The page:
Acceleron repeatedly emphasizes that “[a]t the time HP filed its complaint, Acceleron could not have asserted its rights in the ′021 patent against HP because it had not even determined if it had a basis to assert the patent against HP.” However, it is irrelevant whether Acceleron had conducted an adequate investigation or whether it subjectively believed HP was infringing.  “The test [for declaratory judgment jurisdiction in patent cases], however stated, is objective ․” Arrowhead, 846 F.2d at 736 (emphasis added).  “Indeed, it is the objective words and actions of the patentee that are controlling.”  BP Chems. v. Union Carbide Corp., 4 F.3d 975, 979 (Fed.Cir.1993).   Thus, conduct that can be reasonably inferred as demonstrating intent to enforce a patent can create declaratory judgment jurisdiction.

Acceleron points to the language in the letter from Mr. Ritz, a counsel from HP, in which he stated that HP was “interested to learn any further information” Acceleron had in order to “conduct a complete and accurate assessment.”   Acceleron thus argues that “HP's letter admits that HP had not determined that its legal interests were adverse to Acceleron.”   We are not persuaded.   First of all, Mr. Ritz's letter was dated October 1, 2007.   HP did not file the declaratory judgment action until October 17.   HP may well have conducted a thorough infringement analysis in the interim.   More importantly, HP is not required to make a formal declaration of having an adverse legal interest.   Indeed, HP's filing of the suit seeking declaratory judgment is indicative of its belief that Acceleron was threatening to assert its rights to the ′021 patent against HP.

Finally, we observe that Acceleron is solely a licensing entity, and without enforcement it receives no benefits from its patents.   This adds significance to the fact that Acceleron refused HP's request for a mutual standstill-and such a limited standstill is distinguishable from a covenant not to sue, such as that cited by the district court in Prasco, LLC, v. Medicis Pharmaceutical Corp., 537 F.3d 1329, 1341 (Fed.Cir.2008).

 This court has explained that “declaratory judgment jurisdiction generally will not arise merely on the basis that a party learns of the existence of a patent owned by another or even perceives such a patent to pose a risk of infringement, without some affirmative act by the patentee.”  SanDisk, 480 F.3d at 1381.   The facts of this case, when viewed objectively and in totality, show that Acceleron took the affirmative step of twice contacting HP directly, making an implied assertion of its rights under the ′021 patent against HP's Blade Server products, and HP disagreed.1  Therefore, we hold that there is declaratory judgment jurisdiction arising from a “definite and concrete” dispute between HP and Acceleron, parties having adverse legal interests.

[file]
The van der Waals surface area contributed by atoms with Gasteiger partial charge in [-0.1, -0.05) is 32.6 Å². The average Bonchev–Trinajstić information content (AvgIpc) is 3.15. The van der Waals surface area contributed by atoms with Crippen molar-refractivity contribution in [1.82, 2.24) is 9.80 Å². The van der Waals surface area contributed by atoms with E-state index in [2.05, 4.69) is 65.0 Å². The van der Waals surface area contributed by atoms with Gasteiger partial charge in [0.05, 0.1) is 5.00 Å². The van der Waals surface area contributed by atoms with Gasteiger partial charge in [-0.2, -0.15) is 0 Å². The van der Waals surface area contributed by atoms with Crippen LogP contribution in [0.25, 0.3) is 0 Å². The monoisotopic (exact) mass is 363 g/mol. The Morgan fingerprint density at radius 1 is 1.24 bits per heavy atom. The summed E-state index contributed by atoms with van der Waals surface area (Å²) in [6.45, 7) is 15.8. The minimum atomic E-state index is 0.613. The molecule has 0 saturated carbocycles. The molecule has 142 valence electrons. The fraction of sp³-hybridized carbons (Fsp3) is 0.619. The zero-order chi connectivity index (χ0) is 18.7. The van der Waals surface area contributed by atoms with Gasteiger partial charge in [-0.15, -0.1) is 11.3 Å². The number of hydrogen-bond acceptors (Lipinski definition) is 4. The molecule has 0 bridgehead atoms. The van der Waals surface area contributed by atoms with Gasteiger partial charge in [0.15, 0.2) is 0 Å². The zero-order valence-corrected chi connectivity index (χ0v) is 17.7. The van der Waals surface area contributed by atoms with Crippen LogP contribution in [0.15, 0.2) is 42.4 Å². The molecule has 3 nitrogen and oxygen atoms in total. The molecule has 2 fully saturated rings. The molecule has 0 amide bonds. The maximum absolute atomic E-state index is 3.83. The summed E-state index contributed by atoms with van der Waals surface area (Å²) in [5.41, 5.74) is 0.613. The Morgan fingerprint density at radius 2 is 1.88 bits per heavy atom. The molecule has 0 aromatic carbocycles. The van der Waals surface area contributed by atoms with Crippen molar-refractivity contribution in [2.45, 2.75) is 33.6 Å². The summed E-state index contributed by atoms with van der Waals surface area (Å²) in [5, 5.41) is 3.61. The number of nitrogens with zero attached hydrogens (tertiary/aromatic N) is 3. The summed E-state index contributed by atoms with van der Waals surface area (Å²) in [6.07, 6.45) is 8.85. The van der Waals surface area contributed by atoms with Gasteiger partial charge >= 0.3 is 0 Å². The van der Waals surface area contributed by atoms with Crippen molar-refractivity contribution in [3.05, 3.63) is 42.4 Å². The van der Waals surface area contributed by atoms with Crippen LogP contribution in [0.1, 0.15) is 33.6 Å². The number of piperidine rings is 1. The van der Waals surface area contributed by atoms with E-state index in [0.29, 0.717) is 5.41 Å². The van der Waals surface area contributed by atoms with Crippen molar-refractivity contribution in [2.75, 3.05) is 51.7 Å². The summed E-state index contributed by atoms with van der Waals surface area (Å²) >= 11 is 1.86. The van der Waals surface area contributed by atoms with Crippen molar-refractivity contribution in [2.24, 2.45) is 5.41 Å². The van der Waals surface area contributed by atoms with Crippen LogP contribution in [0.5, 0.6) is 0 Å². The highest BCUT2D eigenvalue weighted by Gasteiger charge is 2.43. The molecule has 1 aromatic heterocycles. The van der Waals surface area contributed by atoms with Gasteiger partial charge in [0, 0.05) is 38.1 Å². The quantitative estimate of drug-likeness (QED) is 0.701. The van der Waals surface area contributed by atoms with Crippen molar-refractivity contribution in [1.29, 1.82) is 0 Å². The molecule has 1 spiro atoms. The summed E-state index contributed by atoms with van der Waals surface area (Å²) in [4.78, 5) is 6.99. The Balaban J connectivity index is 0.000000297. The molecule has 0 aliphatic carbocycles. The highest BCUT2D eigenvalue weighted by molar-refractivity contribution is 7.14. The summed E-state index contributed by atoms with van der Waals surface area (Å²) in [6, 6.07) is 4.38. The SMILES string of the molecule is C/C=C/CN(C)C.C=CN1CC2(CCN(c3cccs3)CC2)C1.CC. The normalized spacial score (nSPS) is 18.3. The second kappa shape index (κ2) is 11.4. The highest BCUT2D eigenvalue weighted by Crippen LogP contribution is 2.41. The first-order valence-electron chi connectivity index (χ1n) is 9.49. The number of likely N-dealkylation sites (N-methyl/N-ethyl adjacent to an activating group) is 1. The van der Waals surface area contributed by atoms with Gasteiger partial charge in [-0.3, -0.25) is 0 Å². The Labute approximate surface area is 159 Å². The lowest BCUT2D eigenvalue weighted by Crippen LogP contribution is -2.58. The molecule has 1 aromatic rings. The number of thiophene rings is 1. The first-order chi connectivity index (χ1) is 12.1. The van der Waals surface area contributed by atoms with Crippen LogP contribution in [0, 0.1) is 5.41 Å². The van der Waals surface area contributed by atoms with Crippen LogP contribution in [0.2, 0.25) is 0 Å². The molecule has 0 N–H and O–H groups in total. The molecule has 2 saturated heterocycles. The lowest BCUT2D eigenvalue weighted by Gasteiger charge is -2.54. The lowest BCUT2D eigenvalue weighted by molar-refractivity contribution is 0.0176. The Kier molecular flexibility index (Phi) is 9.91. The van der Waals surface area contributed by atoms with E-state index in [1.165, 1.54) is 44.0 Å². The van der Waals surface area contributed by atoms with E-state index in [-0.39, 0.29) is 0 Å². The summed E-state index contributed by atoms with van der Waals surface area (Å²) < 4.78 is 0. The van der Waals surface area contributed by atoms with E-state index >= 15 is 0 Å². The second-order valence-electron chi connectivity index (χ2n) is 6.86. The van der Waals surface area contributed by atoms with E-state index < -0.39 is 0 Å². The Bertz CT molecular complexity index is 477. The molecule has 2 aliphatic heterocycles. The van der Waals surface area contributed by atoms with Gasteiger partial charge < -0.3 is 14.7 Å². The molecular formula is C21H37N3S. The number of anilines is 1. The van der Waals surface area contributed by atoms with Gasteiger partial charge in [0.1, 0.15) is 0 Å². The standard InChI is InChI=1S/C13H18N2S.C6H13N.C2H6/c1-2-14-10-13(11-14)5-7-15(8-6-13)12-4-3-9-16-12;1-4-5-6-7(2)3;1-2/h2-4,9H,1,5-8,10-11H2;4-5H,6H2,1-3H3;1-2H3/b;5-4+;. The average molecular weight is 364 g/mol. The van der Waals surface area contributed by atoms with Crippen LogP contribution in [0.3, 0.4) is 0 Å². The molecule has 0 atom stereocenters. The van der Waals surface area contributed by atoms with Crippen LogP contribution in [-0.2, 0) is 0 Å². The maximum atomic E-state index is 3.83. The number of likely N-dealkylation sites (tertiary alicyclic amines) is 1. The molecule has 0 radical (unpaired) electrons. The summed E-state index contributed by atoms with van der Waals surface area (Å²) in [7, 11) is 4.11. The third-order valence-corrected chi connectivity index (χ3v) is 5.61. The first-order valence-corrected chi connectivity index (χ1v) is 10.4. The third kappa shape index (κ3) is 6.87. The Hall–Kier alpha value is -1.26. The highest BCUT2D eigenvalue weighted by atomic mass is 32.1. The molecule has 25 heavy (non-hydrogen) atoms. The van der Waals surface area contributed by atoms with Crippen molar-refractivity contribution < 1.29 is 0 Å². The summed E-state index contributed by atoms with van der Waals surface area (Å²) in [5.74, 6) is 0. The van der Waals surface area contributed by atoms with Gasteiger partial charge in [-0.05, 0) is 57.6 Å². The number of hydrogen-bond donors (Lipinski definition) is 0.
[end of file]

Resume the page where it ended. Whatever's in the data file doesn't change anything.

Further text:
As the district court recognized in its careful opinion analyzing declaratory judgment jurisdiction, there is no bright-line rule for distinguishing those cases that satisfy the actual case-or-controversy requirement from those that do not.   See MedImmune, 549 U.S. at 127, 127 S.Ct. 764.   Our decision in this case undoubtedly marks a shift from past declaratory judgment cases.   However, MedImmune has altered the way in which the Declaratory Judgment Act applies to patent law cases, requiring that legal interests be evaluated in patent cases under the general criteria of the Act. Our jurisprudence must consequently also evolve, and in this case the facts demonstrate adverse legal interests that warrant judicial resolution.   The dismissal of the district court is reversed and the action is remanded.


Each party shall bear its own costs.



1.   The district court found that there was no history of litigation by Acceleron regarding the ′021 patent.  Hewlett-Packard, 601 F.Supp.2d at 589.   A history, or the lack thereof, of litigating in the industry can certainly be a factor to be considered.   See Prasco, LLC v. Medicis Pharm. Corp., 537 F.3d 1329, 1341 (Fed.Cir.2008) (“Prior litigious conduct is one circumstance to be considered in assessing whether the totality of circumstances creates an actual controversy.”).   However, we note that Acceleron only acquired the ′021 patent on May 31, 2007 and initiated the contact with HP merely three and half months later.   Therefore, in this case, the fact that Acceleron had not filed any suit against others in such a short period is not a factor weighing against finding declaratory judgment jurisdiction.

MICHEL, Chief Judge.